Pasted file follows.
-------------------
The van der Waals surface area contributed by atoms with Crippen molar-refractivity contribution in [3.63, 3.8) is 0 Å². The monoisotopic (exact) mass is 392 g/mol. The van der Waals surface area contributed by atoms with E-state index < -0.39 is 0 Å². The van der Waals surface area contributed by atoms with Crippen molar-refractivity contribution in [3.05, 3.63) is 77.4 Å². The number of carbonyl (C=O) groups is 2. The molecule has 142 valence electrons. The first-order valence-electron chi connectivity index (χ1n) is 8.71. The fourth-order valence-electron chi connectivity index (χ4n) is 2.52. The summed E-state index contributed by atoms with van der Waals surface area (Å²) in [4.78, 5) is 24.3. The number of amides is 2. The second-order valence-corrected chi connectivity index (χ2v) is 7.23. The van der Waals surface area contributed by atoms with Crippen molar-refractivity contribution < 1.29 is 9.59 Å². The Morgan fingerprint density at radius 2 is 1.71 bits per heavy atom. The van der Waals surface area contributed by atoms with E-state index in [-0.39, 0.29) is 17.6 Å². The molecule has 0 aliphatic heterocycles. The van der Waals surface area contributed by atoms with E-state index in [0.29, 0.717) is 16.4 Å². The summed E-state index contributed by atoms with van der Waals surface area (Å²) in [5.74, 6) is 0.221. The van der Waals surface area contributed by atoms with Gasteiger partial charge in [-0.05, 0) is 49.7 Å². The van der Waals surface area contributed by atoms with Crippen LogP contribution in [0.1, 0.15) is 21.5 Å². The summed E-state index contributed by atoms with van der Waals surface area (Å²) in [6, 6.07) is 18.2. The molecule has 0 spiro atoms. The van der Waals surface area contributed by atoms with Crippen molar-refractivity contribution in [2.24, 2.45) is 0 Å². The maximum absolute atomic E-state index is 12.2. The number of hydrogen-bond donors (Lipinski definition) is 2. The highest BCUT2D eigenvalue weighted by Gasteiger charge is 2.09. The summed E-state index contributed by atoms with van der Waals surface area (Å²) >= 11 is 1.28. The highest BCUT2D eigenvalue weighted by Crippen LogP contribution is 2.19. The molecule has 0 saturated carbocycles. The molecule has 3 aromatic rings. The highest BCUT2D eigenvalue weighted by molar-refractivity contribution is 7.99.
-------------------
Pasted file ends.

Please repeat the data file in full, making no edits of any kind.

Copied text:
The van der Waals surface area contributed by atoms with Crippen molar-refractivity contribution in [3.63, 3.8) is 0 Å². The monoisotopic (exact) mass is 392 g/mol. The van der Waals surface area contributed by atoms with E-state index < -0.39 is 0 Å². The van der Waals surface area contributed by atoms with Crippen molar-refractivity contribution in [3.05, 3.63) is 77.4 Å². The number of carbonyl (C=O) groups is 2. The molecule has 142 valence electrons. The first-order valence-electron chi connectivity index (χ1n) is 8.71. The fourth-order valence-electron chi connectivity index (χ4n) is 2.52. The summed E-state index contributed by atoms with van der Waals surface area (Å²) in [4.78, 5) is 24.3. The number of amides is 2. The second-order valence-corrected chi connectivity index (χ2v) is 7.23. The van der Waals surface area contributed by atoms with Crippen molar-refractivity contribution < 1.29 is 9.59 Å². The Morgan fingerprint density at radius 2 is 1.71 bits per heavy atom. The van der Waals surface area contributed by atoms with E-state index in [-0.39, 0.29) is 17.6 Å². The molecule has 0 aliphatic heterocycles. The van der Waals surface area contributed by atoms with E-state index in [0.29, 0.717) is 16.4 Å². The summed E-state index contributed by atoms with van der Waals surface area (Å²) in [5.74, 6) is 0.221. The van der Waals surface area contributed by atoms with Gasteiger partial charge in [-0.05, 0) is 49.7 Å². The van der Waals surface area contributed by atoms with Crippen LogP contribution in [0.1, 0.15) is 21.5 Å². The summed E-state index contributed by atoms with van der Waals surface area (Å²) in [6, 6.07) is 18.2. The molecule has 0 spiro atoms. The van der Waals surface area contributed by atoms with Crippen molar-refractivity contribution in [2.24, 2.45) is 0 Å². The maximum absolute atomic E-state index is 12.2. The number of hydrogen-bond donors (Lipinski definition) is 2. The highest BCUT2D eigenvalue weighted by Gasteiger charge is 2.09. The summed E-state index contributed by atoms with van der Waals surface area (Å²) >= 11 is 1.28. The highest BCUT2D eigenvalue weighted by Crippen LogP contribution is 2.19. The molecule has 0 saturated carbocycles. The molecule has 3 aromatic rings. The highest BCUT2D eigenvalue weighted by molar-refractivity contribution is 7.99.